Quit the run

Four to five times a week, I get up just as the sun is peaking its rays over the mountains and I set out on run. Running is a way for me to feel normal, to feel like Heather.

However, winter is coming and the days are getting shorter. I don’t like to run while it is dark because of dogs, so my morning runs are getting shorter. If I want to go longer, I have to wait till the weekend or go in the afternoon.

One day I slept in so that I could go for a long run afterschool. As the hour hand drew closer to 4 p.m., I could feel my muscles aching to be set loose and I left as soon as I could. Yet, I couldn’t set on the road right away because something else needed my attention. In fact, all that day I wondered if I could even get in that run because someone or something needed me and there were so many hours between the let out of school and dark. Eventually, there was a free space and I went.

It had been a few days since I last ran, although I try to stick to schedule, so I craved a long and hard run. As soon as I turned on to the dusty road leading me out of my village, someone saw me and decided to join. This usually happens when I run in the afternoon, but it’s usually kids who drop off after awhile. This time it was a ntate and it was a bit creepy that he kept following me and I tried to hint that I wanted him to go. He turned off on a side trail and it was just me, the bumpy road and the pumping music from my iPod.

I felt strong and was running at a great pace when I turned on the main road to go up a hill, but this is where my runs get stressful. At that time of the day, children are walking home from school and people home from work. Everyone gawks. They stop and watch each step until their head can no longer crane that way. When I run, I want to be alone and I don’t feel alone with eyes glued to me, not even letting out a blink. I tried to ignore them, but I couldn’t. I started to yell at people and told one man to “take a picture,” however that phrase may have included an explicative. Then, after the snapping, remorse sets in and I feel worse.

While trying to dodge stares, one car came close behind me going too fast, despite that I was running in the direction to face oncoming traffic. Sometimes, these jerk drivers do that to get a better look or because it is funny to them. I screamed another explicative and, while I was imaging how that guy could of killed me, a guy on a horse came up behind me, again too close and again an explicative. This time I jumped and slightly rolled my ankle.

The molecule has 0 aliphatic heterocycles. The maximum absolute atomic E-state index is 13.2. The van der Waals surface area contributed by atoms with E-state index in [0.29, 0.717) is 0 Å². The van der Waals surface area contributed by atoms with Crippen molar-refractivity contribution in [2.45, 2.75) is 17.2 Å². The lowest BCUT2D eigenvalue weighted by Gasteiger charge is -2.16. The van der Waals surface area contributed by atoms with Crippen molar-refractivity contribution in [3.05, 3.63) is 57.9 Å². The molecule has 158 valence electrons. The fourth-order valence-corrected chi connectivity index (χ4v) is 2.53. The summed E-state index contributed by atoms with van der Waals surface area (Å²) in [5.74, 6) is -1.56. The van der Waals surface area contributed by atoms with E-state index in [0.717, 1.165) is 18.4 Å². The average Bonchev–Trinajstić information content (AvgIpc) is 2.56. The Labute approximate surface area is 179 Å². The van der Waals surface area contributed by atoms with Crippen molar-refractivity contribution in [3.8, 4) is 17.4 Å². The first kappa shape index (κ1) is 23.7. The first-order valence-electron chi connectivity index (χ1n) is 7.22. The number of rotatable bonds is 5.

Finally, I turned back on to the dirt road and knew that I was safe from stares and could finish my run. During the entire run, insecurities and that fat feeling plagued me. I ran harder to shake it off but it kept with me.

Just beyond the turnoff I saw someone waiting for me. I hate when they wait for me because then I know I am obligated to talk and socialize, yet, at moments like this, I just wanted to be alone. I recognized her and greeted her. Instead of just watching she decided to run along. I really don’t like to run with anyone but I tried to ignored her and pushed harder as I felt my belly flop up and down. I was angry at this girl, angry at the stares and angry at my blubber. I kicked up with the beat and ran hard.

Then, my foot hit a rock and I hit the ground. We both said explicatives. There was no blood, but I was covered in dirt. My other ankle rolled and my leg was bruised from the knee to shin.

Everything hurt and I wanted to quit, but my companion offered sympathy and we walked in quiet for awhile. But I wasn’t ready to quit so we kept going.

After about 10 minutes, she had to stop because she was tired. I was tempted to carry on but she was sweet to me so I needed to return the favor. We walked the rest of the way, talking in Sesotho.

Running is like this experience. Sometimes, you need to just throw in the towel. As I told a friend earlier in the day, it’s OK to quit the day when you need to. And I needed to quit this run. Sometimes, you don’t need to fight so damn hard.

We had a really nice chat and I made it home with two stingy ankles. Yet, one fall doesn’t determine or sever an experience. I will run again. There is always another chance.

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